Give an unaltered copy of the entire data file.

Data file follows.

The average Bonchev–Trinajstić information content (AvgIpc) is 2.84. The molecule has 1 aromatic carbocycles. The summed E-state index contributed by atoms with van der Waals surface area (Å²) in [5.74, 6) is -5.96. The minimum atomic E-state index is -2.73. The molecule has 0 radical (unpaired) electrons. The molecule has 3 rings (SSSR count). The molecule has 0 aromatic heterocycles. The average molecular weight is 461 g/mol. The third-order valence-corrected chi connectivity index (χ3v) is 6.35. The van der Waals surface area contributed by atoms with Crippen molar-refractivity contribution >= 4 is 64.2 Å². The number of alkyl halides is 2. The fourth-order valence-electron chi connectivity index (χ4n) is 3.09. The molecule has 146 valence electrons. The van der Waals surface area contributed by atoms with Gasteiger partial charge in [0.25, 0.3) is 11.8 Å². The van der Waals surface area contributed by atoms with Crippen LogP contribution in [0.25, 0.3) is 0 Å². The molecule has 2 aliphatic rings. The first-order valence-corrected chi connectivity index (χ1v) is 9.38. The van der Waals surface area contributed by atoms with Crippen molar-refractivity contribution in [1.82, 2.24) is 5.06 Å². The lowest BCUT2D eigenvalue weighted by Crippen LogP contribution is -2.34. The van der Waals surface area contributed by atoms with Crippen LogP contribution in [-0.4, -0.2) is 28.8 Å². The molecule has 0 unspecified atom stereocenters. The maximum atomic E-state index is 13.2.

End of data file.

The average Bonchev–Trinajstić information content (AvgIpc) is 2.84. The molecule has 1 aromatic carbocycles. The summed E-state index contributed by atoms with van der Waals surface area (Å²) in [5.74, 6) is -5.96. The minimum atomic E-state index is -2.73. The molecule has 0 radical (unpaired) electrons. The molecule has 3 rings (SSSR count). The molecule has 0 aromatic heterocycles. The average molecular weight is 461 g/mol. The third-order valence-corrected chi connectivity index (χ3v) is 6.35. The van der Waals surface area contributed by atoms with Crippen molar-refractivity contribution >= 4 is 64.2 Å². The number of alkyl halides is 2. The fourth-order valence-electron chi connectivity index (χ4n) is 3.09. The molecule has 146 valence electrons. The van der Waals surface area contributed by atoms with Gasteiger partial charge in [0.25, 0.3) is 11.8 Å². The van der Waals surface area contributed by atoms with Crippen LogP contribution in [0.25, 0.3) is 0 Å². The molecule has 2 aliphatic rings. The first-order valence-corrected chi connectivity index (χ1v) is 9.38. The van der Waals surface area contributed by atoms with Crippen molar-refractivity contribution in [1.82, 2.24) is 5.06 Å². The lowest BCUT2D eigenvalue weighted by Crippen LogP contribution is -2.34. The van der Waals surface area contributed by atoms with Crippen LogP contribution in [-0.4, -0.2) is 28.8 Å². The molecule has 0 unspecified atom stereocenters. The maximum atomic E-state index is 13.2.